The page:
Attributed to John Closterman (1660-1711). 17th century English portrait of a young girl with a lamp in a woodland landscape

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Object Description

A portrait of a young girl seated by a tree with a lamb in a wooded landscape, in a blue and white gown with a gold coloured silk cloak. c.1690, oil on canvas laid onto board in a period giltwood frame.

The young girl is portrayed as an idealised shepherdess, a convention in portraiture that resonated with romantic notions of pastoral simplicity popular in England at the time. She may also be in the guise of Saint Agnes, the patron saint of young girls and virgins, with the saint’s attributes of a lamb, symbolising her chaste innocence and Christian devotion.
Closterman is noted for having contributed a baroque richness to his depictions of the seventeenth century English face and this sensitive and charming portrait is a superb example of his work.

John Closterman (1660-1711) was born in Osnabruck in Northern Germany and was the son of a painter (according to Vertue, Note books, 1.44), perhaps a Hermann Cloisterman, A fellow artist, Tiburing and Closterman went to Paris in 1679 where they worked for two years studying under Francois de Troy before moving to England. In de Troy’s Marie-Anne de Bourbon, Princesse de Conti (Musée des Augustins, Toulouse), we see the draperies with flickering highlights, ivory flesh tones, and an elegant sprightliness, all characteristics of Closterman’s best early English work. (J D Stewart).

Closterman went into partnership with English artist John Riley with the partnership confirmed by the composite character of portraits like the three-quarter-length of Katherine Elliott (d. 1688) in the Royal Collection, described in a Queen Anne inventory as ‘Ryley ye Head, Closterman ye Drapery’ (Millar, no. 331). One of his first independant commissions was his three-quarter-length portrait of Grinling Gibbons, the master woodcarver, and his wife, Elizabeth (Vertue, Note books, 1.61), now known only from John Smith’s mezzotint (1691; Rogers, no. 38). It is a complex composition, with an elaborate curtain, dramatically foreshortened columns, and a relief of putti (whose meaning is enigmatic) but at the same time displays a lively informality characteristic of his work. The three-quarter-length portrait of Sir Christopher Wren (Royal Society, London) was once attributed to Riley, but according to J. D. Stewart, its easy, dynamic composition, elegant drapery forms, firm modelling, and (again enigmatic) putto relief confirm it as Closterman’s work of the mid-1690s.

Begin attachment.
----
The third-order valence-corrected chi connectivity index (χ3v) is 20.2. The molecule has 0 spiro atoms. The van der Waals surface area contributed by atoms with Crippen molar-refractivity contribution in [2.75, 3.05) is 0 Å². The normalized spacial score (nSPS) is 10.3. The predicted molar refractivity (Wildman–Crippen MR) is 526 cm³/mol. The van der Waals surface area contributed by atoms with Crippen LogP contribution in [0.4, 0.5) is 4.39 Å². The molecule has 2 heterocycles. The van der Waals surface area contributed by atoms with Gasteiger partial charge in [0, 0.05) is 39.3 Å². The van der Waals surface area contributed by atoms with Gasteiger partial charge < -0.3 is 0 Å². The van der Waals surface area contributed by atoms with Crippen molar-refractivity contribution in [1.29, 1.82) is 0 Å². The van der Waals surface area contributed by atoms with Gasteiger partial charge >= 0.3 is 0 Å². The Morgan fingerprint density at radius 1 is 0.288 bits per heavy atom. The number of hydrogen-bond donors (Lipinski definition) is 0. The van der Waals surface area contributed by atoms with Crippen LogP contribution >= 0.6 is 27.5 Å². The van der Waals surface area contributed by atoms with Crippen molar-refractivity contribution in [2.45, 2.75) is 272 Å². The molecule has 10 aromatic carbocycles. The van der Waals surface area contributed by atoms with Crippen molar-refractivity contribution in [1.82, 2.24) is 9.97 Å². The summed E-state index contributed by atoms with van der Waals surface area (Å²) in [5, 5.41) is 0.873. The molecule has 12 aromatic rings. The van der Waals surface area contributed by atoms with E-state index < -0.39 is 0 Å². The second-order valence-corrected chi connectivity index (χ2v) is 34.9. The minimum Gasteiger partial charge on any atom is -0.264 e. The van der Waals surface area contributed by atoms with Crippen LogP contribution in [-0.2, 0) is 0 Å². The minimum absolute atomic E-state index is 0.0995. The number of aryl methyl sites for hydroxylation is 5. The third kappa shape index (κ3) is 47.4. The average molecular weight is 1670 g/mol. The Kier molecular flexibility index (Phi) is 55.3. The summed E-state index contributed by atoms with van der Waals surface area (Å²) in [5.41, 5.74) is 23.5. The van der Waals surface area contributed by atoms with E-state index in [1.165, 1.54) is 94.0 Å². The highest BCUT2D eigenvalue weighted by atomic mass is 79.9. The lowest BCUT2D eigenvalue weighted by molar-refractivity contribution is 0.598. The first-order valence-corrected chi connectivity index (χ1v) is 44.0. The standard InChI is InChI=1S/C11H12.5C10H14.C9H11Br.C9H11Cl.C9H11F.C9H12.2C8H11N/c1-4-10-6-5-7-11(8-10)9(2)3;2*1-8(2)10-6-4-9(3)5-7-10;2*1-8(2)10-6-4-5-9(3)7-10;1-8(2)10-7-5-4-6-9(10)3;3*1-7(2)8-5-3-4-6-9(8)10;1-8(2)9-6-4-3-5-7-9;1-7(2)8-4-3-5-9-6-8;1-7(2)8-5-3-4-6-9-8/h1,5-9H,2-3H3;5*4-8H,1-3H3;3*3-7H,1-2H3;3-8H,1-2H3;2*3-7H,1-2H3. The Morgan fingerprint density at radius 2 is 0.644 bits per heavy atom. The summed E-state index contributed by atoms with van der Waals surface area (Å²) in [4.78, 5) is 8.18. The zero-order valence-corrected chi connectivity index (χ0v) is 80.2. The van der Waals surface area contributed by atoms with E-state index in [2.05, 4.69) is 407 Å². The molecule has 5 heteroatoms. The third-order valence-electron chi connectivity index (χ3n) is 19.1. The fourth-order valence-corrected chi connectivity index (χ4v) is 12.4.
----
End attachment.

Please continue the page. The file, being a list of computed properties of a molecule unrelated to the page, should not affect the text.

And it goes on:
In 1698, he travelled to Madrid, then on to Rome and Florence, not only to paint but to acquire old master drawings and paintings on behalf of his aristocratic patrons in England such as the Duke of Somerset. According to Vertue, he returned from Italy and ‘liv’d with great splendor at his house in Covent Garden haveing improv’d his Fortune considerably’. There is a record of this confirmed by an auction catalogue of a sale of eighty-nine lots of pictures on 26 December 1702 at the artist’s house in Covent Garden, including works by Maratti, Luca Giordano, Rosa, Tintoretto and Guercino. Closterman also continued to have success as an artist, even winning a commission to paint Queen Anne against artists such as Jonathan Richardson and Godfrey Kneller, the principle painter to the King.

Closterman’s wife, Hannah, died in 1702. Later, according to J. C. Weyerman, he took a beautiful mistress who, while he was away in the country, robbed him of his valuables and disappeared, actions which drove the painter into madness and his health quickly declined. He was buried in St Paul’s Church, Covent Garden, on 24 May 1711.

Object History

Talman Bank corporate collection, Chicago
With Wally Findlay Galleries, Palm Beach

Object Literature

J.D. Stewart, ‘J. Closterman, John (1660–1711), history and portrait painter. Oxford Dictionary of National Biography.
M. Rogers, ‘John and John Baptist Closterman: a catalogue of their works’, The Walpole Society, volume 49, 1983 edition, page 224.

Object Condition

Good, ready to hang condition

Object Details

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